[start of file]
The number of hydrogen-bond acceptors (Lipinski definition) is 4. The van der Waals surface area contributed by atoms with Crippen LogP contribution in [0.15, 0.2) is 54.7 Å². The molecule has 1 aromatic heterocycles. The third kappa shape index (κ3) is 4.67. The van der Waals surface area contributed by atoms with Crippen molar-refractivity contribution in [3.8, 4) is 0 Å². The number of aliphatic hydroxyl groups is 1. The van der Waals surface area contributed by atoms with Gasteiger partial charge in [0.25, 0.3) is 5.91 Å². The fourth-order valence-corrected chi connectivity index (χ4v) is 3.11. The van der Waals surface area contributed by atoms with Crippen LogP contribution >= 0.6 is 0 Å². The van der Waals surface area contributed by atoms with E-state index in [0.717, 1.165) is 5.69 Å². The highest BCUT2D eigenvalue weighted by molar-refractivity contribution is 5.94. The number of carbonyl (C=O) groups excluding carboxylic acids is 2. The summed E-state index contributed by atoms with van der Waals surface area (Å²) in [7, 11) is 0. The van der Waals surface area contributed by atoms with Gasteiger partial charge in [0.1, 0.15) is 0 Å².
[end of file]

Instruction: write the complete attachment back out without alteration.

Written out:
The number of hydrogen-bond acceptors (Lipinski definition) is 4. The van der Waals surface area contributed by atoms with Crippen LogP contribution in [0.15, 0.2) is 54.7 Å². The molecule has 1 aromatic heterocycles. The third kappa shape index (κ3) is 4.67. The van der Waals surface area contributed by atoms with Crippen molar-refractivity contribution in [3.8, 4) is 0 Å². The number of aliphatic hydroxyl groups is 1. The van der Waals surface area contributed by atoms with Gasteiger partial charge in [0.25, 0.3) is 5.91 Å². The fourth-order valence-corrected chi connectivity index (χ4v) is 3.11. The van der Waals surface area contributed by atoms with Crippen LogP contribution >= 0.6 is 0 Å². The van der Waals surface area contributed by atoms with E-state index in [0.717, 1.165) is 5.69 Å². The highest BCUT2D eigenvalue weighted by molar-refractivity contribution is 5.94. The number of carbonyl (C=O) groups excluding carboxylic acids is 2. The summed E-state index contributed by atoms with van der Waals surface area (Å²) in [7, 11) is 0. The van der Waals surface area contributed by atoms with Gasteiger partial charge in [0.1, 0.15) is 0 Å².